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Blue-green algae at Indiantown boat ramp 100 times more toxic than what's considered safe

'We're expecting this to be getting even worse on into September,' Mark Perry says
Posted at 6:36 PM, Aug 09, 2023

INDIANTOWN, Fla. — The excessive heat across South Florida is fueling more toxic blue-green algae along the Treasure Coast.

The Florida Department of Health in Martin County issued a health alert Tuesday for the presence of harmful blue-green algal toxins in the C44 Canal near the boat ramp at Timer Powers Park in Indiantown.

Samples taken by the Florida Department of Environmental Protection showed some of that algae contained a microcystin toxin level of 800 parts per billion, which is 100 times more toxic than the level the Environmental Protection Agency deems harmful to humans.

WPTV noticed vibrant streaks of blue-green algae still surrounding the dock at the park Wednesday.

Mark Perry, the executive director of the Florida Oceanographic Society, worries that the toxic algae issues on the Treasure Coast will continue to get worse this summer.
Mark Perry, the executive director of the Florida Oceanographic Society, worries that the toxic algae issues on the Treasure Coast will continue to get worse this summer.

"We knew that this year might be a very big bloom, and we're right," Mark Perry, the executive director of the Florida Oceanographic Society, said. "Here the conditions [are] perfect."

Perry said considering 80-90% of Lake Okeechobee was covered with blue-green algae this summer, and the fact that the majority of the summer was under a heat advisory, he's not surprised the blue-green algae is now in the C44 Canal.

Yet it also means the fears he's been preaching all summer are starting to come true.

"We're concerned that this continues to go on downstream," Perry said.

Perry said the Army Corps of Engineers recently opened the Port Mayaca floodgates to discharge nearly 9 million gallons of water from Lake Okeechobee into the canal in an effort to lower the lake, which is now over 15 feet.

"They're making these releases to try to raise the level in the canal," Perry said.

Yet the water, laden with algae, is now likely fueling the blooms in the canal, which is seeping ever closer to the St. Lucie Estuary.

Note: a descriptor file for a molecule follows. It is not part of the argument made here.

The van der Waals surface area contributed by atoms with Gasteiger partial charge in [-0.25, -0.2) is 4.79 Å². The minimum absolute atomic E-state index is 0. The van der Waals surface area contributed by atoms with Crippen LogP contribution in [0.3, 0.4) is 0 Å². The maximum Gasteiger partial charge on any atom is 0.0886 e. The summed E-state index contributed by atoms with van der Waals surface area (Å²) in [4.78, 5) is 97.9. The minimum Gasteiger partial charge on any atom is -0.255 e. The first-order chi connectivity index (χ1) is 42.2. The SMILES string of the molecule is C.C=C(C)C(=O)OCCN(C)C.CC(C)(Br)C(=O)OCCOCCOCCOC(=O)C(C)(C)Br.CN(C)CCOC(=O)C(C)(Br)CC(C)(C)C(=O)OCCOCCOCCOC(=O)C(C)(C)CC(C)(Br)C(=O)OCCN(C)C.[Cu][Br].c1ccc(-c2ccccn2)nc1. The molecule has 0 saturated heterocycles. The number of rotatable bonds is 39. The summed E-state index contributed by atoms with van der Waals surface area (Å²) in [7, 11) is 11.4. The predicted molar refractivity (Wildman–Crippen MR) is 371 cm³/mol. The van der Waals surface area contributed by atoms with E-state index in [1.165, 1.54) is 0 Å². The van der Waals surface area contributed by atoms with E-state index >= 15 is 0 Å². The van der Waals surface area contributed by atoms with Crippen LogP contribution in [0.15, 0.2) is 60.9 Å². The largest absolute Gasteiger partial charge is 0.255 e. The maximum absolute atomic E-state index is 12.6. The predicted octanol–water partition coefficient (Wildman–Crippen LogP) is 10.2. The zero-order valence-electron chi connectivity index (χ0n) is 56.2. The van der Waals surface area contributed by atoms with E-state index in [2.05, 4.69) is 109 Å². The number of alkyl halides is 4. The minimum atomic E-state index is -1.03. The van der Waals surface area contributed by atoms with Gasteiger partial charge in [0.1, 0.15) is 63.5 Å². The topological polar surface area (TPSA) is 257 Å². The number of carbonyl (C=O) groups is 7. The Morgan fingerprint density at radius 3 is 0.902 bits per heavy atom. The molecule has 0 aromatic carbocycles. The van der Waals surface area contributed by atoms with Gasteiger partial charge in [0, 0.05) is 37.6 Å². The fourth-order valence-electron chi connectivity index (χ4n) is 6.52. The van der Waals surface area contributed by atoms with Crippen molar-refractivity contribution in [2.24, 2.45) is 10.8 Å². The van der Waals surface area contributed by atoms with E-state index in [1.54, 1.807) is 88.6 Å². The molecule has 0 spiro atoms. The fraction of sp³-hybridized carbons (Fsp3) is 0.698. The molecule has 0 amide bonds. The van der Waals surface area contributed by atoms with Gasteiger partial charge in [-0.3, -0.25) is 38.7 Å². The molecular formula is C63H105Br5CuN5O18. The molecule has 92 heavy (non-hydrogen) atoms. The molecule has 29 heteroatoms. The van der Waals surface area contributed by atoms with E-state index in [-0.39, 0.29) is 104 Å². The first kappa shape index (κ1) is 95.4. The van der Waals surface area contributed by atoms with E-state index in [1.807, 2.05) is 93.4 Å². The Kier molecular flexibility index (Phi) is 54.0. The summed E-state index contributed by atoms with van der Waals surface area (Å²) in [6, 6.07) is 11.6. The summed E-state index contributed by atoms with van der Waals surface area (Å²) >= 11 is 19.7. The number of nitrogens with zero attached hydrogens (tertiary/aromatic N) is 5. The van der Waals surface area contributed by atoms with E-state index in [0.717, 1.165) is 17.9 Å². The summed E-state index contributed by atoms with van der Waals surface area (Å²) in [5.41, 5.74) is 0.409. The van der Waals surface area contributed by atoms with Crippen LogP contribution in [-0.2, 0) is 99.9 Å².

Scott Watson, owner and operator of the Indiantown Marina, shares his thoughts on the blue-green algae problems in Martin County.
Scott Watson, owner and operator of the Indiantown Marina, shares his thoughts on the blue-green algae problems in Martin County.


"As you get further into the estuary, now you're exposing even more of the community to that because there's more of the boating community there, fishing community, more people living along the waterfront," Perry said.

With plenty of heat still ahead, and the possibility of tropical storms, Perry said he isn't feeling optimistic.

"We're expecting this to be getting even worse into September," Perry said.

Just about 2 miles away from Timer Powers Park, Scott Watson at the Indiantown Marina is seeing their own blue-green algae.

"We've got a light haze of blue-green algae," Watson said.

However, Watson wasn't too concerned.

"I've owned and operated Indiantown Marina for 21 years," Watson said. "It comes and goes. It's nothing to get excited about, as far as I'm concerned."

Watson said the only downturn in his business that he sees is caused by people afraid of the algae, not the algae itself, adding he's survived blue-green algae for decades, and says he'll survive this round again.

"Being on the water here at Indiantown Marina for 21 years and being out on the water constantly, it's cyclical, you know?" Watson said.

Perry said if you're near the blue-green algae at Timer Powers Park, you might want to wear a mask. While the algae isn't known to have immediate effects on the body, Perry said studies have shown it could cause neurological disorders later on in life if breathed in.